I, too, attend Czech playgroups and other scheduled activities with kids. I struggled at the beginning, and I was a little shy speaking English in front of everyone as it would always draw attention to us. But the older my son gets, the easier it is for me to stick to the English-only rule. I have explained to people in the group that we use English at home, and after a while people just get used to it. But just like you, when we sing songs and say rhymes, I just say them in Czech. In other words, I just approach those moments as if we were learning a foreign language even though we are in fact using my native language.

    Thank you for your great blog. You are an inspiration to us! Keep up the hard work. We are looking forward to reading more about your experiences.


  7. Josh--Thanks for the empathy and the compliment! Good luck to you in your endeavor to raise your son bilingually. Maybe I could profile your family in a year or two?

    PMF--Your words are empowering! I agree that being consistent and delineating any English time with Griffin is crucial. And I enjoy the baby storytime too much to give it up. And I like your idea of co-reading with Ed. Oh, and hey, he could even co-read with me in French! Then it would be clear to Griffin that both Maman and Daddy can choose to share each other's languages during the special reading time. Hmmmm....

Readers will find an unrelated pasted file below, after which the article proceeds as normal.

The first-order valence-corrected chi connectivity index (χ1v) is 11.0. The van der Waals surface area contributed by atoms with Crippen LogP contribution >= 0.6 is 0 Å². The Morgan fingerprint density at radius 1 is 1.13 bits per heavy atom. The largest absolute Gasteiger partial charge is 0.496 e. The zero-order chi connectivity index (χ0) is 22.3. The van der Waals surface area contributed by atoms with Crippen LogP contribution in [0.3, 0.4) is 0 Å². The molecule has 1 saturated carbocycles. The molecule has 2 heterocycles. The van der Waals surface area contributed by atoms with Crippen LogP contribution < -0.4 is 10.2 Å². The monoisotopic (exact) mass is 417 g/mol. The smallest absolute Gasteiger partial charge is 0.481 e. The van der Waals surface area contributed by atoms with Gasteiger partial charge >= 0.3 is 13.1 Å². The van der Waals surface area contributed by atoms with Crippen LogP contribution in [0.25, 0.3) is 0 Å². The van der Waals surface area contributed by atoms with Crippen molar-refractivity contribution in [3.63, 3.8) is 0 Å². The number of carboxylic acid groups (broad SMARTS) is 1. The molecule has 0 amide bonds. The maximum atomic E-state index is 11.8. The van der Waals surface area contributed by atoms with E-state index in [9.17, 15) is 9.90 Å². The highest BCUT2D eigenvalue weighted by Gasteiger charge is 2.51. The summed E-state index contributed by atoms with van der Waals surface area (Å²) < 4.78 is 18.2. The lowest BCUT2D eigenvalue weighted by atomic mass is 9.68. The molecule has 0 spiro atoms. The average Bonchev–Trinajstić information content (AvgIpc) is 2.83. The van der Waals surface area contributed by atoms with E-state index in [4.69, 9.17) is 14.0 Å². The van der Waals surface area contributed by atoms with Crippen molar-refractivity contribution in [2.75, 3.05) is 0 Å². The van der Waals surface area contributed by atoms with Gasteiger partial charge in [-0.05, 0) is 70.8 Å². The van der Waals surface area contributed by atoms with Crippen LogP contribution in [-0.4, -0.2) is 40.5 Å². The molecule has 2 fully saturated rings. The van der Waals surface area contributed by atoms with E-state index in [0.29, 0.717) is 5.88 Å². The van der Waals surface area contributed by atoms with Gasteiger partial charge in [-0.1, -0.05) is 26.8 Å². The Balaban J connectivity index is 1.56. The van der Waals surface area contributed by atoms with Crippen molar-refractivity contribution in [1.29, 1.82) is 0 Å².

Thanks for the book recommendations--I knew there had to be cute, non-serious books for babies in French, but I couldn't figure out how to find any from here!

    Braunstonian--I'm glad to hear you finally sound like an Englishman again!

    Jana--Thanks for posting your comment and for the compliment! To my knowledge, you're my first commenter from the Czech Republic. Kudos to you and your husband for being so determined to speak English with your child--you're giving him a wonderful gift. It's great that both parents are involved in teaching him the second language. Do you think you'll get to the point where you and your husband feel obligated to speak to each other in English instead of Czech? And where did you learn your flawless English?!

    Actually, would you be willing to let me profile your family on my blog? I think you'd have so many relevant ideas and experiences to share! Please email me at babybilingual (at) gmail (dot) com if you're interested. (You can read other family's profiles via the links in the sidebar.)